3 quick ways with PLUMS

by Chris Halpin

Photos by Camie Leard

While many varieties of plums fill the farmer’s market stalls this fall, there are only two basic types of commercially cultivated plums: The Japanese plum, which is round, soft-fleshed and juicy, and the European plum, which is oval, firm and richly flavoured. At this time of year, it’s easy to find all sorts of locally grown small harvest plums in all sorts of wonderful varieties you won’t find at any other time of the year. My favourite place to explore is DJ Market.

Charred Fortune Plums and Halloumi with Black Pepper Balsamic Drizzle

Grilled halloumi cheese is gooey and crispy, all at the same time. Pair it with a peppery, sweet, smoky plum, and wow! I am using gorgeous fortune plums here.

To make the balsamic syrup: Mix together in a saucepan, 1 c. balsamic vinegar, 1 c. sugar, 4 black pepper corns and 1 bay leaf and place the pan over high heat. Stir until the sugar has dissolved and the mixture has come to a rolling boil. Boil rapidly for 2 minutes, stirring from time to time. Remove from heat and let cool before using. This can be made ahead of time and will keep for at least six months in the fridge.

To make cheese and plums: Halve and pit 2 plums, sprinkle a pinch each of sugar and salt on the flesh side, then liberally grind black pepper over this. Cut 2 half-inch-thick pieces of halloumi. Place a large pan over medium-high heat and let it get very hot. Don’t add any type of oil or butter to this pan. To the hot, dry pan, add the halloumi and place the plums cut-side down in the same pan. When the cheese has become crispy and brown, flip it over and brown the other side.

While you are waiting for the cheese, arrange some arugula on two salad plates. Once the cheese is crispy on both sides, place in the centre of each plate, then arrange the charred plums. Finally, drizzle with the balsamic syrup. Serves 2.

Charred Fortune Plums and Halloumi with Black Pepper Balsamic Drizzle

Fried Halloumi and Plums

Ulster Weavers apron $27.95, Mepal cirqula bowl  $21.95, Garnier Thiebaut tea towel $29.95

Pork Chop Braised with Black Plums and Green Olives

This is a wonderful, easy, autumnal braise. As it cooks at a very high temperature, I can have my pork done medium and crispy and also braised. It’s perfect with a creamy polenta.

To make the marinade: To a bowl add ½ c. red wine vinegar, ½ c. brine juice from green Spanish olives, 1 c. brown sugar, and whisk to dissolve the sugar. Place 2 pork chops in a casserole dish and pour the marinade over them. Place in the fridge for 1 to 4 hours.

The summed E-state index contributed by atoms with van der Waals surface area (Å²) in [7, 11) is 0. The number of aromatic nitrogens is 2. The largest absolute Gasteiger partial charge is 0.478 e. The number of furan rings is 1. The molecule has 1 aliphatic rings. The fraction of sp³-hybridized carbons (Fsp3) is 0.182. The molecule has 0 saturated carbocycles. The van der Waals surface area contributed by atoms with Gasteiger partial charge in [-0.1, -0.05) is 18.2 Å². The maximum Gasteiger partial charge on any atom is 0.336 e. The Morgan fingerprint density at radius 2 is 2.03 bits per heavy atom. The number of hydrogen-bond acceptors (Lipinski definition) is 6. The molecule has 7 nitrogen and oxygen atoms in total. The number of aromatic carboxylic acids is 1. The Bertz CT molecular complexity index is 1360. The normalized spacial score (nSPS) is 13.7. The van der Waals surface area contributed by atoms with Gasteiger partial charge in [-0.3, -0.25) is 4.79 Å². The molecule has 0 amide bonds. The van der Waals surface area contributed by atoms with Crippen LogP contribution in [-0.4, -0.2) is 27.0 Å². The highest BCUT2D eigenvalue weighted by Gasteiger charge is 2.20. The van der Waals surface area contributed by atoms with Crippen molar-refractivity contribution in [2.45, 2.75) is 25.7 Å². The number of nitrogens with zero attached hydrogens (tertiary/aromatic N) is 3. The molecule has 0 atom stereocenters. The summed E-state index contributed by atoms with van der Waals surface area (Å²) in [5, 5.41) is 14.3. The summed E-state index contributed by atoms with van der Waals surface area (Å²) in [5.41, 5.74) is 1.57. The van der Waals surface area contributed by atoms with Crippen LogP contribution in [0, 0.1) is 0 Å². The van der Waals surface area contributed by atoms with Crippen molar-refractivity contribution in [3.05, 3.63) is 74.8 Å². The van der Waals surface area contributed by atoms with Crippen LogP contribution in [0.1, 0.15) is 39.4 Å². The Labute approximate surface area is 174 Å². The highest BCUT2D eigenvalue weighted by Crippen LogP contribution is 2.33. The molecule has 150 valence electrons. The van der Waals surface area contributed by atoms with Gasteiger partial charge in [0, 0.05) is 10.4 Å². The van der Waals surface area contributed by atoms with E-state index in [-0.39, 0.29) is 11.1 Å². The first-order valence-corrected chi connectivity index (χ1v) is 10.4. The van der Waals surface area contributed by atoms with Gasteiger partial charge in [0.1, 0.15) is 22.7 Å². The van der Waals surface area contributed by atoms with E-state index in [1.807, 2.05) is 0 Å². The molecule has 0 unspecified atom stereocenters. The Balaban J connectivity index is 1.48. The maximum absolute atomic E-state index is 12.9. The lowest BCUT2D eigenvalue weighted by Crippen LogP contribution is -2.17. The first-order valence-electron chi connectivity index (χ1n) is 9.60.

To braise the pork: Preheat the oven to 400°. Remove the pork from the fridge and arrange 3 black plums cut into quarters, 1 c. drained green Spanish olives, packed in brine, ½ c. rough chopped cilantro, and pepper to taste. Mix to evenly coat everything and place in the oven for 25 to 30 minutes. At about the 20 minute mark, baste the tops of the pork and return to the oven until the chops look crispy and a little charred. Serve hot.

Pork Chop Braised with Black Plums and Green Olives

Plum-braised Pork Chops

Mepal cirqula bowls $19.95 & $21.95, Swedish Dishcloths $7.00, Now Designs ripple tea towel $9.95

Italian Plum Frangipane

Frangipane is an Italian almond torte that has some sort of stone fruit baked into it. Here is my fuss-free version with plums. Preheat the oven to 375°.

To make the crust: In a small bowl add 1 egg yolk (keep the egg white in reserve for the filling), 1 t. cider vinegar, 2 T. water, then whisk to incorporate; set aside for later. In a food processor, add 1½ c. flour, ½ c. sugar and a pinch of salt, pulse to mix, then add ¾ c. unsalted butter, cut into cubes. Start to blend, and when the mixture is looking crumbly, add the yolk mixture and continue to blend until it starts to form a ball of dough. Press the dough into a 10-inch torte form with fluted edges and a separate bottom. If you don’t have one of these, then use a pie plate. I find it easiest to first press the dough up the edges and then press the remaining dough on the bottom. Once you have an evenly pressed crust, put this in the fridge to chill the pastry while you are making the filling.

To make the filling: In the same food processor bowl that you used for the pastry, put ½ soft unsalted butter, ¾ c. sugar, 1 c. almond flour, and 1 t. dried ginger and pulse until well-mixed and crumbly. Then add 2 eggs, plus 1 egg white and ½ t. vanilla and process until smooth. Remove the chilled crust from the  fridge and pour the filling into it. Halve 6 Italianplums and arrange them on top of the filling, domed side up. Generously sprinkle 2 T. sugar over the top and bake for 35 to 40 minutes, or until the centre is firm and the tops looks evenly browned. Serve warmor at room temperature.

Italian Plum Frangipane

Plum Frangiapane

Jupiter glasses $13.95, Rosti utensils $5.25,
Ulster Weavers apron $27.95

Beautiful kitchenware provided by Savour Fine Foods and Kitchenware in Inglewood

Chris Halpin has been teaching Calgarians to make fast, fun urban food since 1997 and is the owner of Manna Catering Service. mannaonline.com. Recipe photos by Chris Halpin.